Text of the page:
Belfast Telegraph

Editor's Viewpoint: Big Tom was a true giant of country music

Editor's Viewpoint

An entertainer knows they have made it when they are known to fans everywhere by just their first name. Big Tom was certainly a singer who reached the top of the tree in his chosen genre.

Inducted into the Irish Country Music Awards Hall of Fame in June 2016, Big Tom McBride was commonly referred to as the King of Country Music in Ireland.

Not only was he hugely popular - he had sold a million records by 1980 - but his career was remarkable for its longevity. His music was the soundtrack for country fans of the 60s, 70s and 80s, and he remained a popular figure on the circuit until very recently.

Many of today's young stars of country music are indebted to Big Tom for keeping the flame alive at a time when popular music was revolutionised by bands like the Rolling Stones or The Beatles.

And he did it without the assistance of television exposure. It was all due to personal appearances and word of mouth.

His enduring fame was earned by sheer hard work as well as talent. Like so many of those on the country circuit, Big Tom performed practically every night of the week, travelling the length and breadth of the island to play in the ballrooms of romance.

He also was a frequent visitor to Irish centres in the UK where, to this day, a thriving interest in country music remains.

A native of Co Monaghan, he was a man for whom the border meant nothing, other than perhaps which anthem to play at the end of a night's performance.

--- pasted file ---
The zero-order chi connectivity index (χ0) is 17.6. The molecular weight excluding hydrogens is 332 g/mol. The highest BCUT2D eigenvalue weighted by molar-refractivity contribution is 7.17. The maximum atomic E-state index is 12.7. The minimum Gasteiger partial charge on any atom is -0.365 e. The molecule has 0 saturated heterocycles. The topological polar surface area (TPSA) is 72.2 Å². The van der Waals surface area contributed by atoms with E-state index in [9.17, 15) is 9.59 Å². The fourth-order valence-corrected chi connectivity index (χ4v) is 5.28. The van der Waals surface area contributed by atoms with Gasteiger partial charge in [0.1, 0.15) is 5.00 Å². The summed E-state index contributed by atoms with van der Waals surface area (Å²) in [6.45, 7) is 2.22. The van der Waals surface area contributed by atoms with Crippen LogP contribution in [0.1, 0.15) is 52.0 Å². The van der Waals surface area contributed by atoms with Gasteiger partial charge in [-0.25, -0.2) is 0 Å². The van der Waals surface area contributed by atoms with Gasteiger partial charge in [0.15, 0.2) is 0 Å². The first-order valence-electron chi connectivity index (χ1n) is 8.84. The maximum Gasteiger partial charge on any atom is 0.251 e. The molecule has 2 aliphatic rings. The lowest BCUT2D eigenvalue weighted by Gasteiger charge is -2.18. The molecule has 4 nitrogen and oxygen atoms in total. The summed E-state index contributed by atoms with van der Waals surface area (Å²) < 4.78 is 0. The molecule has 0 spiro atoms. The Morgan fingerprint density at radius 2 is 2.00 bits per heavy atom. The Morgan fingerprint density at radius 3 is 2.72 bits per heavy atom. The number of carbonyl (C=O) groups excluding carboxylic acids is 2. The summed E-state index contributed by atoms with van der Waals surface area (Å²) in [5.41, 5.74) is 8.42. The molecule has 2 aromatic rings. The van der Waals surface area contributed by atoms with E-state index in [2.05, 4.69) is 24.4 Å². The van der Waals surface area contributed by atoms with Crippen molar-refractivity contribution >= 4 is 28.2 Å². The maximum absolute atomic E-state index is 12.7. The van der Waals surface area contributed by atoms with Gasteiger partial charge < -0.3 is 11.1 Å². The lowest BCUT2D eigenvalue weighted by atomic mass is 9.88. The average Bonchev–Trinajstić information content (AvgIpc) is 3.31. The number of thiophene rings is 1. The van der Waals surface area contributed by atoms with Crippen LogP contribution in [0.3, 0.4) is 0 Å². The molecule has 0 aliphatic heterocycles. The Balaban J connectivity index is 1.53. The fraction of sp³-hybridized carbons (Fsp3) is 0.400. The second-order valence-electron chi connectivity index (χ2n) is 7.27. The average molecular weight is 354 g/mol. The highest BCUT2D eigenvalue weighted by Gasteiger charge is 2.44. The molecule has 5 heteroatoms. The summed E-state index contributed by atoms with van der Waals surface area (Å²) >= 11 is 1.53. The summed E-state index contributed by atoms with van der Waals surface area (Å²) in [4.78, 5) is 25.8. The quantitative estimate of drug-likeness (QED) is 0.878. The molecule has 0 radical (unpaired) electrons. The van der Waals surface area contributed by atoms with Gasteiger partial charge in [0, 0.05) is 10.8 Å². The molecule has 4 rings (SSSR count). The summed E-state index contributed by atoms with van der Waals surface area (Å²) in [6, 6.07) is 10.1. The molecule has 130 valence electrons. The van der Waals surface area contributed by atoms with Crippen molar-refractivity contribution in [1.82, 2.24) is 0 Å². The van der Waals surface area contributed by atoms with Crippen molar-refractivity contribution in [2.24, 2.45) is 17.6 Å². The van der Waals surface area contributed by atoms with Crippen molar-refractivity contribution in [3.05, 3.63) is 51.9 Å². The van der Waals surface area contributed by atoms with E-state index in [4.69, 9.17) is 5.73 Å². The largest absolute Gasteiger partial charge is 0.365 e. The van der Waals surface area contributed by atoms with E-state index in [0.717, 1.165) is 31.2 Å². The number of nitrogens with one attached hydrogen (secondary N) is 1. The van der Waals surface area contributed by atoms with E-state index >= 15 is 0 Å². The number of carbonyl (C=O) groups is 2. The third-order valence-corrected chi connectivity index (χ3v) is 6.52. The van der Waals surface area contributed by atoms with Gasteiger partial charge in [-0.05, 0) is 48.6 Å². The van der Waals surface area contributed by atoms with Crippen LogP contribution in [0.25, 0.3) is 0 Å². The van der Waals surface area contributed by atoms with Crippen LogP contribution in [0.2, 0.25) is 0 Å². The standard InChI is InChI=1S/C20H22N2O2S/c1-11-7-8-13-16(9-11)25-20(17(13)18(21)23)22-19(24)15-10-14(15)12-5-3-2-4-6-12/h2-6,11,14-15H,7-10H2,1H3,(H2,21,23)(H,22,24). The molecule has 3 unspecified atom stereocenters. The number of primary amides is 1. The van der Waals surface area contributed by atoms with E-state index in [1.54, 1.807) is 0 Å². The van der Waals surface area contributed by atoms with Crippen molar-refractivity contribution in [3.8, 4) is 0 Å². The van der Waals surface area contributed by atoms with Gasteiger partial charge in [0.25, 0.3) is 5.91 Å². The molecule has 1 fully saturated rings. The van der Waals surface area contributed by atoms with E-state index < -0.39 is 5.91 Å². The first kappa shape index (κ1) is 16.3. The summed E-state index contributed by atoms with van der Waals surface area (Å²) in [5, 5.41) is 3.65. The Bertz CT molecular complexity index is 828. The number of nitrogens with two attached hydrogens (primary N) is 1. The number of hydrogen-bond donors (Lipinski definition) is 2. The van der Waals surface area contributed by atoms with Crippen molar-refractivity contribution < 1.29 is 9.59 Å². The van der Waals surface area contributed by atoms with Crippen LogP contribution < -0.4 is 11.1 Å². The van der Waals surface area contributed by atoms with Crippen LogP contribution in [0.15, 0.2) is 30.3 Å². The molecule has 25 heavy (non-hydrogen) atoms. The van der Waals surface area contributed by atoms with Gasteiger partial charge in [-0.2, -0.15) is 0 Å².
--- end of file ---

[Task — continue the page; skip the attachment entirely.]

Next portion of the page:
Country fans come from all sections of the community and the music is undoubtedly a unifying feature.

It may be easy to decry some of the homespun lyrics of Irish country music but one only has to look at the gig list in any newspaper to realise its popularity. Perhaps most amazingly of all, it is attracting more and more young people, drawn by the younger stars of the genre now performing.

Irish President Michael D Higgins and Taoiseach Leo Varadkar were among the first to pay tribute to Big Tom when news of his death emerged. That in itself was an indication of the impression he made on the psyche of the country.

His wife, Rose, to whom he was married for more than 50 years, passed away in January.

He leaves behind him a rich legacy of his music - and there is no doubt that the songs he made famous will continue to be played for many years to come by his countless fans.

Belfast Telegraph

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